By Angie Georgeff
Our celebration of J. K. Rowling’s Harry Potter books continues today with a doubleheader. Join us from 3:30 p.m. until 5 p.m. for a class in the “Care of Magical Creatures,” followed immediately by a class in “Transfiguration.” First, we will craft miniature versions of “The Monster Book of Monsters” (minus the claws, teeth and bad attitude of the original, of course). We then will morph from Magical Creatures into Transfiguration and transform a washcloth into an owl.
Looking ahead, we will be showing a movie at 6 p.m. on Friday, Aug. 23. “Charms” class will be in session from 3:30 p.m. until 5 p.m. on Wednesday, Aug. 28, with opportunities to create House journals and “Mad-Eye” Moody picture frames. The grand finale will be our “Harry Potter Costume Contest.” This colorful event will take place from 11 a.m. until 2 p.m. on Saturday, Aug. 31, so start planning your costume now. As usual, check our Unicoi County Kids and Teens Facebook page for further details.
When Henry James wrote “The Turn of the Screw” 121 years ago, he threw down a gauntlet and set a high standard for suspense. With “The Turn of the Key,” Ruth Ware has accepted his challenge. James’s gothic elements are still there, but they have been overlaid with a sinister veil of modern technology gone awry.
Rowan Caine should have known better: The salary she was offered for what appeared to be a dream job was too high. Rowan, however, was fed up with her job and her roommate, so she jumped at the chance to live in a luxurious, modern mansion in the Scottish highlands. The interview went well. The four young girls for whom she was to care were charming, until their parents left home and Rowan was left alone with them and the inscrutable handyman, Jack Grant.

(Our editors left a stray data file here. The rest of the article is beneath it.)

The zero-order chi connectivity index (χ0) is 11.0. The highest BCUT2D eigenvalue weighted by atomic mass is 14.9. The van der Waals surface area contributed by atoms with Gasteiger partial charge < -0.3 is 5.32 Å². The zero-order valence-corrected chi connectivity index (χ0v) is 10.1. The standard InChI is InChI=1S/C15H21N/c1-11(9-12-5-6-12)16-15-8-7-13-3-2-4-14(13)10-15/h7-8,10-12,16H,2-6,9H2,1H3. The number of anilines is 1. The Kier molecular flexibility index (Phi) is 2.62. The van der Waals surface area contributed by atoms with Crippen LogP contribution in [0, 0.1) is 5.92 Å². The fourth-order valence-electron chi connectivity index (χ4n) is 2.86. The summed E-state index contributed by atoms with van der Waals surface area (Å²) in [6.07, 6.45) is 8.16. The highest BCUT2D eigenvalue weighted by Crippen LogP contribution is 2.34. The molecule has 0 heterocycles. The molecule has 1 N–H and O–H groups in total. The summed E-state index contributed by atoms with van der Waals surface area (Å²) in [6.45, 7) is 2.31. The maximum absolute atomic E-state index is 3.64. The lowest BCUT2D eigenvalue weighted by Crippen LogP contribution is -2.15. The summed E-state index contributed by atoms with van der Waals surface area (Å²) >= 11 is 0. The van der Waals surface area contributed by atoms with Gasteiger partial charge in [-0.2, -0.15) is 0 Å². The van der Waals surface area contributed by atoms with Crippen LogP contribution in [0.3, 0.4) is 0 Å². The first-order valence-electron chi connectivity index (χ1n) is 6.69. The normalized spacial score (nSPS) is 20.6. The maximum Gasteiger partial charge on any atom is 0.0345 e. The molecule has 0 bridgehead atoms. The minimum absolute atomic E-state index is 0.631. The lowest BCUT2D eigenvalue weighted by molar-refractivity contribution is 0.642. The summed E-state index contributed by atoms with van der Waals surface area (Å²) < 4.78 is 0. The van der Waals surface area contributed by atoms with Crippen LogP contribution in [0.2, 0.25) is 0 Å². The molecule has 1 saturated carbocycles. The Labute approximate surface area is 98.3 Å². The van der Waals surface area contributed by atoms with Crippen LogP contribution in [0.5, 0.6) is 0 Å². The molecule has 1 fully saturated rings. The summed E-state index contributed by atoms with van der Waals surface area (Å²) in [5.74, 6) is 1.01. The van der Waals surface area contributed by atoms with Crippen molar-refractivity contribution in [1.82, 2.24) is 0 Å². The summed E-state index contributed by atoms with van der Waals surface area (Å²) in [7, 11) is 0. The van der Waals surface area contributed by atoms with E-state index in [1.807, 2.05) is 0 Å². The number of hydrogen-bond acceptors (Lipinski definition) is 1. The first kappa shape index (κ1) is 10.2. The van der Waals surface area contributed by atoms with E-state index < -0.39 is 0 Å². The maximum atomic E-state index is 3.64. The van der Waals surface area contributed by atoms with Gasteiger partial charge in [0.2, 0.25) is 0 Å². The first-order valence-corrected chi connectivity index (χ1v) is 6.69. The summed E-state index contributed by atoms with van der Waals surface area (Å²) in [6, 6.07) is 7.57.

She probably could, and should, have managed the girls, but there was no controlling the house. There are rumors circulating that Heatherbrae House is haunted, but there is no doubt that the technology which controls every system within the house is subject to malfunctions that make living there a nightmare. Taking a stroll in the walled garden to clear her mind is certainly not an option, because the plants there are poisonous. What’s more, there is a locked door in Rowan’s bedroom. Eventually, the unnerving sounds she had noticed coming from the attic seem to be emanating from the other side of that door.
When one of the children dies, Rowan is charged with killing her. From prison, she writes letters to her attorney in an attempt to explain things she doesn’t understand herself.